National Government Interventions in a Global Arena
- Elgar original reference
Edited by Frank Wijen, Kees Zoeteman, Jan Pieters and Paul van Seters
Chapter 3: Collaboration of National Governments and Global Corporations in Environmental Management
3. Collaboration of National Governments and Global Corporations in Environmental Management Kees Zoeteman and Eric Harkink SUMMARY Globalisation is transforming the power of nation-states to manage environmental problems and sustainability issues. States are losing their traditional power in certain areas while, at the same time, doors are being opened for the use of new policy instruments. To identify possible opportunities for such new instruments, attitudes of actors towards sustainability were assessed and analysed. We developed a quantitative model of sustainability attitudes, which we tested on 116 nation-states and several business sectors (the oil and gas industry, the dairy industry, the banking sector, and the airlines industry). The results of the study show a significant relationship between the attitudes of multinational companies and their countries of origin, especially in North-Western Europe. Key factors stimulating these parallels are the vulnerability to global consumer choices and the impact of home-country culture in the global operations of multinational companies. INTRODUCTION Globalisation has positive and negative impacts on the sustainability levels of nation-states and the possibilities of governments of safeguarding environmental quality. Extra economic growth that results in a higher standard of living for large groups in society is generally seen as a positive national effect of globalisation. However, this does not occur automatically. Globalisation is likely to benefit a country only when nation-states have a good governance structure, implement laws well, have free press, 57 M2782 - WIJEN TEXT.indd 57 16/11/2011 11:30 58 A Handbook of Globalisation and Environmental Policy, Second Edition and...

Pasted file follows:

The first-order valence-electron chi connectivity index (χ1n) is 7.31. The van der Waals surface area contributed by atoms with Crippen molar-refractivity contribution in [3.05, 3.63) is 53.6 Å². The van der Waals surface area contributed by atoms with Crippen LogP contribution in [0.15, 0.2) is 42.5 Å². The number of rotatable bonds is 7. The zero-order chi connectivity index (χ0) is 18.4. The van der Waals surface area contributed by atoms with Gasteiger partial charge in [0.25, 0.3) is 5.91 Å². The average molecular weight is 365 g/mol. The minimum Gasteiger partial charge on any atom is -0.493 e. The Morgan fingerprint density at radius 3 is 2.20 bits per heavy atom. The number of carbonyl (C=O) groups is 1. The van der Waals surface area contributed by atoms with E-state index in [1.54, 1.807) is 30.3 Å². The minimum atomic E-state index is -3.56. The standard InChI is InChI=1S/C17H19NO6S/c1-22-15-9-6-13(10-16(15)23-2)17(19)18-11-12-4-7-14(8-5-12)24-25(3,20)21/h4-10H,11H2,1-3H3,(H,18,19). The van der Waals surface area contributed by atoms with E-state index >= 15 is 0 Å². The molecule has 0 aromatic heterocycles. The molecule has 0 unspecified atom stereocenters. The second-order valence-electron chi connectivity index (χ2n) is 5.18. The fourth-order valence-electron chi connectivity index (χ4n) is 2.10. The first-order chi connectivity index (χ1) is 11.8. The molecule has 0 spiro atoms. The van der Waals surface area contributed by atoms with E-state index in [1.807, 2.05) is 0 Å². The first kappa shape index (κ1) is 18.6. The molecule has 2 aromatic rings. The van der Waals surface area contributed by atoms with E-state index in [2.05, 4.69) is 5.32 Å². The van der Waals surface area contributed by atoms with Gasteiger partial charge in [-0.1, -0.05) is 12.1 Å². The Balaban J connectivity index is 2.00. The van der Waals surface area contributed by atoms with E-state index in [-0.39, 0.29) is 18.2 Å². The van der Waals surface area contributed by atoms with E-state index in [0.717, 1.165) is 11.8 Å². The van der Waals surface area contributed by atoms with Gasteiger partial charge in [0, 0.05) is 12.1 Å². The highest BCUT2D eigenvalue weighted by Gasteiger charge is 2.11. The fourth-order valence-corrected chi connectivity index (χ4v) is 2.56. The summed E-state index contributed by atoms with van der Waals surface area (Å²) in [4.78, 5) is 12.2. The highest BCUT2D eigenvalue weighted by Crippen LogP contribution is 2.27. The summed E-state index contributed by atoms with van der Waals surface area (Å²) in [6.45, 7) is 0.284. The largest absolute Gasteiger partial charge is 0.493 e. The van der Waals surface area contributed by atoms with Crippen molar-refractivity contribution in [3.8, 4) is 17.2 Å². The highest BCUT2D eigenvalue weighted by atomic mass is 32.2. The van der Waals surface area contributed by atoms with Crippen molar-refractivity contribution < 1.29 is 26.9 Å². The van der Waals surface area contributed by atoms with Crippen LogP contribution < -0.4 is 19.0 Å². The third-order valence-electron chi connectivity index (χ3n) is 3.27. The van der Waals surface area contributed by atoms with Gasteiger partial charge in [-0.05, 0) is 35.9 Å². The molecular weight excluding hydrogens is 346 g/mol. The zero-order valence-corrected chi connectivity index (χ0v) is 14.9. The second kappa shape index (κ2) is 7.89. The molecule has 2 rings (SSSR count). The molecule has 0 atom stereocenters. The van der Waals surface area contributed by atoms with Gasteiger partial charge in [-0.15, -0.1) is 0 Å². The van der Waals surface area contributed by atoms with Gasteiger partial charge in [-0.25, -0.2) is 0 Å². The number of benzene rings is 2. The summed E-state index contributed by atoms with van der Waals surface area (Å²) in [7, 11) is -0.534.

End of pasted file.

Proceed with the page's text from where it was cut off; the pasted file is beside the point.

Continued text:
You are not authenticated to view the full text of this chapter or article.
Elgaronline requires a subscription or purchase to access the full text of books or journals. Please login through your library system or with your personal username and password on the homepage.
Non-subscribers can freely search the site, view abstracts/ extracts and download selected front matter and introductory chapters for personal use.
Your library may not have purchased all subject areas. If you are authenticated and think you should have access to this title, please contact your librarian.